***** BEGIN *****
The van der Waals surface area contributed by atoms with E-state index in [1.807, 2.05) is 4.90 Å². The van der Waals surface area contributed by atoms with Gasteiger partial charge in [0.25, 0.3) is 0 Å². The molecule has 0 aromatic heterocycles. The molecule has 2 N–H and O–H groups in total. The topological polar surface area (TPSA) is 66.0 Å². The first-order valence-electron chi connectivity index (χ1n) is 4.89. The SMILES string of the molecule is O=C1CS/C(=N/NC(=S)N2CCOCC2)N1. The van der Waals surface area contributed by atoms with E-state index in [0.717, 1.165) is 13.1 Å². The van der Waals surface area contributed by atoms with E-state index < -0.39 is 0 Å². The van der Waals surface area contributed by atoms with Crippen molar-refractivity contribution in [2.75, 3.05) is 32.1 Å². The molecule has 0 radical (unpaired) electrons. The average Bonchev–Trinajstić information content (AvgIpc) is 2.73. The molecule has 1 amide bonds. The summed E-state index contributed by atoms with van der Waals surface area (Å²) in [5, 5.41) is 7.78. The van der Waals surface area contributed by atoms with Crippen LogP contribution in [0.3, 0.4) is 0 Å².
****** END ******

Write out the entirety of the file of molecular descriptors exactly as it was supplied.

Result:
The van der Waals surface area contributed by atoms with E-state index in [1.807, 2.05) is 4.90 Å². The van der Waals surface area contributed by atoms with Gasteiger partial charge in [0.25, 0.3) is 0 Å². The molecule has 0 aromatic heterocycles. The molecule has 2 N–H and O–H groups in total. The topological polar surface area (TPSA) is 66.0 Å². The first-order valence-electron chi connectivity index (χ1n) is 4.89. The SMILES string of the molecule is O=C1CS/C(=N/NC(=S)N2CCOCC2)N1. The van der Waals surface area contributed by atoms with E-state index in [0.717, 1.165) is 13.1 Å². The van der Waals surface area contributed by atoms with E-state index < -0.39 is 0 Å². The van der Waals surface area contributed by atoms with Crippen molar-refractivity contribution in [2.75, 3.05) is 32.1 Å². The molecule has 0 radical (unpaired) electrons. The average Bonchev–Trinajstić information content (AvgIpc) is 2.73. The molecule has 1 amide bonds. The summed E-state index contributed by atoms with van der Waals surface area (Å²) in [5, 5.41) is 7.78. The van der Waals surface area contributed by atoms with Crippen LogP contribution in [0.3, 0.4) is 0 Å².